What are some of the key differences between Bant and Azorius Stoneblade? Which matchups do you think are better here than Azorius? Are there any that are less favourable? 

Chuckie: I feel that fundamentally, Bant and Azorius are completely different decks with different gameplans. In my opinion, Azorius Stoneblade is still much more of a control deck, but with a package that allows it to turn the corner and become aggressive more quickly than its predecessors. Many control purists will disagree with that sentiment, but the base shell of Azorius Control is mostly intact, with the Stoneblade package replacing the Planeswalkers who formerly served as win conditions. 

Bant, on the other hand, knows exactly where its role lies. It is a midrange tempo deck, through and through. Green allows us to get ahead on mana early and make plays that dominate the board while still interacting with our opponents, and as said before, Oko compliments this play-style perfectly.

One significant difference you will see between the lists is Snapcaster Mage. The 2/1 Wizard — which has been a poster-boy of Modern since its printing — is obviously home in the Azorius shell, as there are a plethora of spells at its disposal. But, in Bant Stoneblade, we are attempting to replace instants and sorceries with similar effects attached to bodies. Spell Queller serves as our counter-magic, Ice-Fang Coatl is our cantrip to dig through our deck, Deputy of Detention is our catch-all removal on a stick, and so on. Unfortunately, Snap-daddy can’t flashback creatures, so it has much less impact in Bant, and that is ok.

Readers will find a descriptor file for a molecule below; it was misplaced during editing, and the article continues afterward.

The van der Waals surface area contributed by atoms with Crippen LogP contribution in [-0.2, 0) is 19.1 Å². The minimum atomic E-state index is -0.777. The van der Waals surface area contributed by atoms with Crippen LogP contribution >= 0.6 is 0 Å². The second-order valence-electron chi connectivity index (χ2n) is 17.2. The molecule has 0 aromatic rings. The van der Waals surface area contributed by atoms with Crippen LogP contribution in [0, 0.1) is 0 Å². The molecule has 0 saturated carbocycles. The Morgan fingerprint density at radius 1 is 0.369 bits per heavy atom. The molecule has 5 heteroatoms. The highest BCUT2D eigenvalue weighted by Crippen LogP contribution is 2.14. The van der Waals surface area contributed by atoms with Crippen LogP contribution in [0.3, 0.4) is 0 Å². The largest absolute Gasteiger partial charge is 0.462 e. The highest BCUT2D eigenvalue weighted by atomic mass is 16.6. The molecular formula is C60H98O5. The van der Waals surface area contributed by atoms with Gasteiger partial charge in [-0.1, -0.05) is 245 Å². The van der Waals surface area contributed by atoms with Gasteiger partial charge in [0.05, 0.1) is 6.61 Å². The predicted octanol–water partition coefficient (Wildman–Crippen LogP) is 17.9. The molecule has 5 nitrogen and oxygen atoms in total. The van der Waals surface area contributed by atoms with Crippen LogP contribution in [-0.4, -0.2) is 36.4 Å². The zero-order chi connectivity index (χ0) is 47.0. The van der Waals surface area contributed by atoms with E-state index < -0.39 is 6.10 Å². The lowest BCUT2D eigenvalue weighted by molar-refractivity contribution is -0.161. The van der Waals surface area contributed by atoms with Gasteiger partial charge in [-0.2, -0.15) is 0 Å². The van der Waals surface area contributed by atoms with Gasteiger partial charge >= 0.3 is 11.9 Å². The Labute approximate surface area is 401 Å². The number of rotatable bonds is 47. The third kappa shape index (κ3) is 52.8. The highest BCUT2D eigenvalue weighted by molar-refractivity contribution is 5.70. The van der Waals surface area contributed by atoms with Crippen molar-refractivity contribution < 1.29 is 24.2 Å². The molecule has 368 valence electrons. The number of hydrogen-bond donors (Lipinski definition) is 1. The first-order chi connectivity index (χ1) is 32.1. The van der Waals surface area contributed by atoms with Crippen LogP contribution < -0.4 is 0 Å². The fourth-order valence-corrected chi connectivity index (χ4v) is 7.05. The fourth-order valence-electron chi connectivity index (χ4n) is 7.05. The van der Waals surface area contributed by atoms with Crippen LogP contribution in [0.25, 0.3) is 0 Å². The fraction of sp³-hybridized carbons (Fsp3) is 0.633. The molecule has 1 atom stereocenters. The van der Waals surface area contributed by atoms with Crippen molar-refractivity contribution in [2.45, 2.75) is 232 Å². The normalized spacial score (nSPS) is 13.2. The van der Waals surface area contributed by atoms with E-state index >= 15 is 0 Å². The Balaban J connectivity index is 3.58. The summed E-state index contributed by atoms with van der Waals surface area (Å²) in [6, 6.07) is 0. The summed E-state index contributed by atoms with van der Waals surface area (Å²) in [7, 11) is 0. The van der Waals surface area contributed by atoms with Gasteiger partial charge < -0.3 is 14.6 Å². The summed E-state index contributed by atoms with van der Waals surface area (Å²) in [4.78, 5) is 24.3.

I feel the primary reason to play Bant is for these three decks: Burn, Jund and Urza. As long as these three decks remain important pillars of the modern format, Bant will be a great option as it is favored in all of these matchups, more so than Azorius. This is primarily because of Oko, but also because of our lil’ snake buddy Ice-Fang Coatl. The card is excellent on offense and defense, is a great sword-holder, and worst case replaces itself. It is insane value for two mana.

That all being said, not all great things come without their costs. I feel this deck is softer to hard combo than Azorius Stoneblade, mainly because we don’t have quite as much hard interaction. Amulet Titan, Storm and Tron are worse for Bant than our Azorius counterpart.

Austin Bursavich’s Bant Control

Neo: As we know, Tom White AKA McWinSauce on MTGO pioneered this deck and 5-0’d his first league with it, and recently placed second in a Modern Challenge on 11/3/19:


You then picked it up and went on your own 5-0 run. What has your experience been with Bant Control, or as you call it, LOko Control? What does it do better and worse than Azorius Control? 

Bursavich: Deck is great. I think Oko and Astrolabe are the best thing to be doing right now in Modern by a wide margin. I, unfortunately, think Opal and Urza may be a better route than the fair control route, but I wanted to dust off my Mana Leaks and Jace, the Mind Sculptors.

Because of Astrolabe, you can still afford to play some Field of Ruin and your mana is quite good, so no big downside to adding green there. The difference is in the style and play patterns of the deck. Current Azorius Control would likely be based around Mystic Sanctuary and Narset, and I think this may just be flawed in the current environment. Oko is everywhere and Narset is not the best right now.

The addition of Ice-Fang Coatl is really nice, basically flash Baleful Strix, which is an absurdly strong card in Modern Azorius Control, and it happens to go nicely with Oko.

Having Oko lets you do so much more than Azxoriys. You have free life gain in game one versus Burn/Prowess/other Aggro where, before, UW had to dedicate many Timely Reinforcements / Celestial Purge to have a favourable matchup post-board. With Bant, we just need a couple and are very favoured.